Rubin, however, said that computers make more destructive type of fraud, called wholesale fraud, possible. This type of fraud could be concealed inside the code that drives the machines. Such hacks could be accomplished months, if not years, before an election.

Maryland's electronic voting machines are not connected to the Internet or a computer network, an important security feature. But that also poses problems when the manufacturer needs to upgrade the system. Improvements can't just be downloaded in one fell swoop, they must be manually applied machine-by-machine.

To make that process easier, Diebold Elections Systems designed Maryland's machines so that a new memory card could be inserted into a bay on the right side of the machine. When activated, the machine would "read" from the card and not the software on the system's hard drive.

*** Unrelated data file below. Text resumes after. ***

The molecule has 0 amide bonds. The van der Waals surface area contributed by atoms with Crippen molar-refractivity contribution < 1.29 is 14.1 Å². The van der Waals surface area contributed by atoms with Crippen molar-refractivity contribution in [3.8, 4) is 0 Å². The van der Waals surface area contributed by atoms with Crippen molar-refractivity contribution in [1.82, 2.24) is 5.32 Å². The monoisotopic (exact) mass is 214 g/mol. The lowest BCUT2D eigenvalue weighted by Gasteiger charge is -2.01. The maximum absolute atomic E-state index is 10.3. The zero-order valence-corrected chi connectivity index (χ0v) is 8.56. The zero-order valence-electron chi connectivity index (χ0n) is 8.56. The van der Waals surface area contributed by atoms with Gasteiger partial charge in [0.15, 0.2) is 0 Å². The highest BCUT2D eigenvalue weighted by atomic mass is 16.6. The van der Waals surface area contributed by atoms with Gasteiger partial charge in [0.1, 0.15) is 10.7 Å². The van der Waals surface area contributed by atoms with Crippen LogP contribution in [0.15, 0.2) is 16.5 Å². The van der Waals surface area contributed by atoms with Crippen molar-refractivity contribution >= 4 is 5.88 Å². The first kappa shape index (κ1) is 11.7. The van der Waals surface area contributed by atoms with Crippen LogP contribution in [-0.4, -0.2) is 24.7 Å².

Should that new memory card contain malicious software, it could "overwrite any file on the system," "invalidate all of the results on that terminal," and if done on the machine used to tally an entire precinct's results, "compromise the entire precinct," according to the Red Team report.

The new software could make a subtle change: switching one in every 100 votes in the race for governor, for instance.

A lock protects the bay for the memory card. To access the bay, one would need a key similar in size to one for a post office box. These election keys, however, are identical for every machine in the state, and it took one member of the Red Team 10 seconds to pick the lock, according to the report.